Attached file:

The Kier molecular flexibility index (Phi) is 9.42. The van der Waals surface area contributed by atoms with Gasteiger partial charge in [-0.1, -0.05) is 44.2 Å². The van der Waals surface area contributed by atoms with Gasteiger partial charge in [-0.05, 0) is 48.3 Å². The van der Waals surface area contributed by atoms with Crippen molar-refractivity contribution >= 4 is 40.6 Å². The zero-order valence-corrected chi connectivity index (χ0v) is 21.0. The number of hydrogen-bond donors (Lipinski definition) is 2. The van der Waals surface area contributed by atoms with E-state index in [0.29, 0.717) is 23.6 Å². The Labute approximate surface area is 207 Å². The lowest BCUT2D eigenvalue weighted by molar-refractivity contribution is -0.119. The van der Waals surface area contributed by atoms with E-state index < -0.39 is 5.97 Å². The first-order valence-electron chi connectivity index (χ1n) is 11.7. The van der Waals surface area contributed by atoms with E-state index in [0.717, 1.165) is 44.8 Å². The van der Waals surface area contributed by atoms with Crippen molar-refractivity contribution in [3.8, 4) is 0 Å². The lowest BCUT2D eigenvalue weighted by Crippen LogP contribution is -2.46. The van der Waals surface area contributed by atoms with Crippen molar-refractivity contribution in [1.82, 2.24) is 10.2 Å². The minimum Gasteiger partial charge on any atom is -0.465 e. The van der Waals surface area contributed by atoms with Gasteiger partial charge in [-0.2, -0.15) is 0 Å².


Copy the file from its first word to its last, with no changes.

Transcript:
The Kier molecular flexibility index (Phi) is 9.42. The van der Waals surface area contributed by atoms with Gasteiger partial charge in [-0.1, -0.05) is 44.2 Å². The van der Waals surface area contributed by atoms with Gasteiger partial charge in [-0.05, 0) is 48.3 Å². The van der Waals surface area contributed by atoms with Crippen molar-refractivity contribution >= 4 is 40.6 Å². The zero-order valence-corrected chi connectivity index (χ0v) is 21.0. The number of hydrogen-bond donors (Lipinski definition) is 2. The van der Waals surface area contributed by atoms with E-state index in [0.29, 0.717) is 23.6 Å². The Labute approximate surface area is 207 Å². The lowest BCUT2D eigenvalue weighted by molar-refractivity contribution is -0.119. The van der Waals surface area contributed by atoms with E-state index < -0.39 is 5.97 Å². The first-order valence-electron chi connectivity index (χ1n) is 11.7. The van der Waals surface area contributed by atoms with E-state index in [0.717, 1.165) is 44.8 Å². The van der Waals surface area contributed by atoms with Crippen molar-refractivity contribution in [3.8, 4) is 0 Å². The lowest BCUT2D eigenvalue weighted by Crippen LogP contribution is -2.46. The van der Waals surface area contributed by atoms with Crippen molar-refractivity contribution in [1.82, 2.24) is 10.2 Å². The minimum Gasteiger partial charge on any atom is -0.465 e. The van der Waals surface area contributed by atoms with Gasteiger partial charge in [-0.2, -0.15) is 0 Å².